Kodak sat on their butts, and did nothing for thirty years as the world changed. At least Nero fiddled while Rome burned...
If you need to write Kodak's epitaph in one word, you can do it using only 4 letters.

Dear Folks,

For further perspective on Kodak, see my TOP column from about two years back, "So, What About Kodak?"


pax / Ctein

I'll shed a tear and shell out $60 for another 100ft. of Tri-X.

But then I'm an old timer...really.
How old?
I remember walking into Altmans Camera on Wabash in downtown Chicago and buying a 100ft. of Tri-X and getting enough change back from a $10 to get a hamburger at Wimpy's down the street.

As a 37 year pro lab owner, I dealt with Kodak's high and Mighty we dont have to discount our products attitude for years. It thrilled me when I hooked up with Konica and later DNP which allowed me to finally earn a profit. I hope they spiral down the toilet bowl with all of my previous customer rep business cards

Kodak's vision and direction problem started long before the advent of digital. Back in the 80's I was working in a pro-oriented processing lab in San Francisco. I ran the E-6 and C-41 lines - a pair of Hostert dip-and-dunk machines. Yes, we called Kodak 'Great Yellow Father' and it supplied a lot of chemistry, but the pros we serviced were increasingly using Fujichrome, especially for 35mm, and what was bringing people in the door (and differentiating us in what was then a very competitive market in processing in the city) was our Cibachrome printing.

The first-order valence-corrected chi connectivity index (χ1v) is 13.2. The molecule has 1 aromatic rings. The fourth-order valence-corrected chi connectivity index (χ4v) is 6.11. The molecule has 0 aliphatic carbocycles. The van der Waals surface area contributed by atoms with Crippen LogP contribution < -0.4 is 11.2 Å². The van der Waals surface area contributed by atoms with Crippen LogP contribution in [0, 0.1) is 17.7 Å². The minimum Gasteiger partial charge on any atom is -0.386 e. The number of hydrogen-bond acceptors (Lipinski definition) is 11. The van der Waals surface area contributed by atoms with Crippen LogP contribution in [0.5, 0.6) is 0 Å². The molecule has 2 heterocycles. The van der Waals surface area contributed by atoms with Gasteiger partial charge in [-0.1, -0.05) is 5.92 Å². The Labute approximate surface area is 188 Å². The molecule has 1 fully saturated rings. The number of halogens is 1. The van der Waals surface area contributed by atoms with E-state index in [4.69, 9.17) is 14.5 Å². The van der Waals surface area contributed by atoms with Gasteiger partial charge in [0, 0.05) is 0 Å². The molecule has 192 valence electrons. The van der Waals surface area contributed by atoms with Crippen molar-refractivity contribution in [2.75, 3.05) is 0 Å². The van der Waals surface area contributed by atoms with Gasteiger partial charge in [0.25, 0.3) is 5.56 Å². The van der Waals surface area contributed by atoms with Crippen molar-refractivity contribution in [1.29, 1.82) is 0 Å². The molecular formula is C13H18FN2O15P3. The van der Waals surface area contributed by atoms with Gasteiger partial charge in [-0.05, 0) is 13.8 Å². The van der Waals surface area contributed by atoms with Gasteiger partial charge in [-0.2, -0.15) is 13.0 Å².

Ilford also caught on much earlier that the B&W paper market was shifting from commercial papers to more fine art oriented stocks and finishes.

Tri-X I can replace with HP5+ (which I actually prefer), but Delta 400 is not a replacement for second-generation TMAX 400. I have 500 feet of TMAX in my freezer, and it doesn't feel like enough.

To the poster(s) above who have been slagging Kodak products: have you tried the current generations of TMAX 100 and 400, especially in XTOL? They're stunningly good films. (See, e.g., this thoughtful review of TMAX 400, which after substantial experience with the film reflects my own findings in all particulars.)

The brand-new generation of Portra films is ismilarly outstanding, as is Ektar 100. These are in fact the best films of their types ever produced. Yes, the new films have different characteristics than some earlier films of the same types. Yes, TMAX and Ektar require more precise control over exposure and (for TMAX) development than some of the earlier comparable materials. But the results can be nothing short of spectacular.